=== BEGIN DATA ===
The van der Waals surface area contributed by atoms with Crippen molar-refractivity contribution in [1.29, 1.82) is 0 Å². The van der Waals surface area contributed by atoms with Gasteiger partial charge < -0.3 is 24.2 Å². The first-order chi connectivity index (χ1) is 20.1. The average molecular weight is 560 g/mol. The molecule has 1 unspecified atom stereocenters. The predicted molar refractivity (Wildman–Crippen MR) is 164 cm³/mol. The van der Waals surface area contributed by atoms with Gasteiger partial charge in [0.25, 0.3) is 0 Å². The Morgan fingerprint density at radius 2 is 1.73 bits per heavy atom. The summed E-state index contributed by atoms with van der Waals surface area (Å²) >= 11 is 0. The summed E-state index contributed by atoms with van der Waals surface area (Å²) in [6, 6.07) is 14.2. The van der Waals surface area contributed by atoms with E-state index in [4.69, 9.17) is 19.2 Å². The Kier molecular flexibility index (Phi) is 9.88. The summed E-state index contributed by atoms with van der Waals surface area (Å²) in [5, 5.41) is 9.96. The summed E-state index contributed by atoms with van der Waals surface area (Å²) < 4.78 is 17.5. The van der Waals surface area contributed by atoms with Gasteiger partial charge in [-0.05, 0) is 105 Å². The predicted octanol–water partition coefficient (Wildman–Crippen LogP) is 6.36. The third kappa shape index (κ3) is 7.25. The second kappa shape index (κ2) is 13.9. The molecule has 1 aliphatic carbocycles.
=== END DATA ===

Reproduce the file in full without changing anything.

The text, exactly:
The van der Waals surface area contributed by atoms with Crippen molar-refractivity contribution in [1.29, 1.82) is 0 Å². The van der Waals surface area contributed by atoms with Gasteiger partial charge < -0.3 is 24.2 Å². The first-order chi connectivity index (χ1) is 20.1. The average molecular weight is 560 g/mol. The molecule has 1 unspecified atom stereocenters. The predicted molar refractivity (Wildman–Crippen MR) is 164 cm³/mol. The van der Waals surface area contributed by atoms with Gasteiger partial charge in [0.25, 0.3) is 0 Å². The Morgan fingerprint density at radius 2 is 1.73 bits per heavy atom. The summed E-state index contributed by atoms with van der Waals surface area (Å²) >= 11 is 0. The summed E-state index contributed by atoms with van der Waals surface area (Å²) in [6, 6.07) is 14.2. The van der Waals surface area contributed by atoms with E-state index in [4.69, 9.17) is 19.2 Å². The Kier molecular flexibility index (Phi) is 9.88. The summed E-state index contributed by atoms with van der Waals surface area (Å²) in [5, 5.41) is 9.96. The summed E-state index contributed by atoms with van der Waals surface area (Å²) < 4.78 is 17.5. The van der Waals surface area contributed by atoms with Gasteiger partial charge in [-0.05, 0) is 105 Å². The predicted octanol–water partition coefficient (Wildman–Crippen LogP) is 6.36. The third kappa shape index (κ3) is 7.25. The second kappa shape index (κ2) is 13.9. The molecule has 1 aliphatic carbocycles.